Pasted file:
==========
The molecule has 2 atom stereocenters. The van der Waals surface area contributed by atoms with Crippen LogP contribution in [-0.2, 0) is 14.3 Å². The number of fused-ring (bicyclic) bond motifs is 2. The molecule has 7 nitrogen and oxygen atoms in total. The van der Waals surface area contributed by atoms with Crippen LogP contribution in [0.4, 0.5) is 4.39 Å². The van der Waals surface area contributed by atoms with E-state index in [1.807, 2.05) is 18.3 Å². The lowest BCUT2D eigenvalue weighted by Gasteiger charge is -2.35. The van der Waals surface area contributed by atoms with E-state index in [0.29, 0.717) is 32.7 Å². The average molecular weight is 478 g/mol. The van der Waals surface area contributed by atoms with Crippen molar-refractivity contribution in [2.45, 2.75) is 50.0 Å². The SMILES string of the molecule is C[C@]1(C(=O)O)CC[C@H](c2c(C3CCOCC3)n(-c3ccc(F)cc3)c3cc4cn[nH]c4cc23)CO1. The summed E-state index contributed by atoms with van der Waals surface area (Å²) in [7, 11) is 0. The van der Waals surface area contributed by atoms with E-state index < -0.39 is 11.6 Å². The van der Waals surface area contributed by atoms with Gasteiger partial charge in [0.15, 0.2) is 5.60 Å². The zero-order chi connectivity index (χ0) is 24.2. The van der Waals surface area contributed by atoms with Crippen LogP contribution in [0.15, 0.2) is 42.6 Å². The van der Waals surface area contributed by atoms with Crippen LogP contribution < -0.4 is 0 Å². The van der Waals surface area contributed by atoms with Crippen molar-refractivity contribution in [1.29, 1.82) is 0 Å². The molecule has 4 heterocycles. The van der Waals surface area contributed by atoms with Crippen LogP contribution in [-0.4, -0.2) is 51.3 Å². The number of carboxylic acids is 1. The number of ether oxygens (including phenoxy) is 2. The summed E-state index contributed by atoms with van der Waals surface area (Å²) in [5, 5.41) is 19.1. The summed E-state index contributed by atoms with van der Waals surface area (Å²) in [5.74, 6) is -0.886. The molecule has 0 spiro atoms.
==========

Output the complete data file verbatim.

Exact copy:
The molecule has 2 atom stereocenters. The van der Waals surface area contributed by atoms with Crippen LogP contribution in [-0.2, 0) is 14.3 Å². The number of fused-ring (bicyclic) bond motifs is 2. The molecule has 7 nitrogen and oxygen atoms in total. The van der Waals surface area contributed by atoms with Crippen LogP contribution in [0.4, 0.5) is 4.39 Å². The van der Waals surface area contributed by atoms with E-state index in [1.807, 2.05) is 18.3 Å². The lowest BCUT2D eigenvalue weighted by Gasteiger charge is -2.35. The van der Waals surface area contributed by atoms with E-state index in [0.29, 0.717) is 32.7 Å². The average molecular weight is 478 g/mol. The van der Waals surface area contributed by atoms with Crippen molar-refractivity contribution in [2.45, 2.75) is 50.0 Å². The SMILES string of the molecule is C[C@]1(C(=O)O)CC[C@H](c2c(C3CCOCC3)n(-c3ccc(F)cc3)c3cc4cn[nH]c4cc23)CO1. The summed E-state index contributed by atoms with van der Waals surface area (Å²) in [7, 11) is 0. The van der Waals surface area contributed by atoms with E-state index < -0.39 is 11.6 Å². The van der Waals surface area contributed by atoms with Gasteiger partial charge in [0.15, 0.2) is 5.60 Å². The zero-order chi connectivity index (χ0) is 24.2. The van der Waals surface area contributed by atoms with Crippen LogP contribution in [0.15, 0.2) is 42.6 Å². The van der Waals surface area contributed by atoms with Crippen LogP contribution < -0.4 is 0 Å². The van der Waals surface area contributed by atoms with Crippen molar-refractivity contribution in [1.29, 1.82) is 0 Å². The molecule has 4 heterocycles. The van der Waals surface area contributed by atoms with Crippen LogP contribution in [-0.4, -0.2) is 51.3 Å². The number of carboxylic acids is 1. The number of ether oxygens (including phenoxy) is 2. The summed E-state index contributed by atoms with van der Waals surface area (Å²) in [5, 5.41) is 19.1. The summed E-state index contributed by atoms with van der Waals surface area (Å²) in [5.74, 6) is -0.886. The molecule has 0 spiro atoms.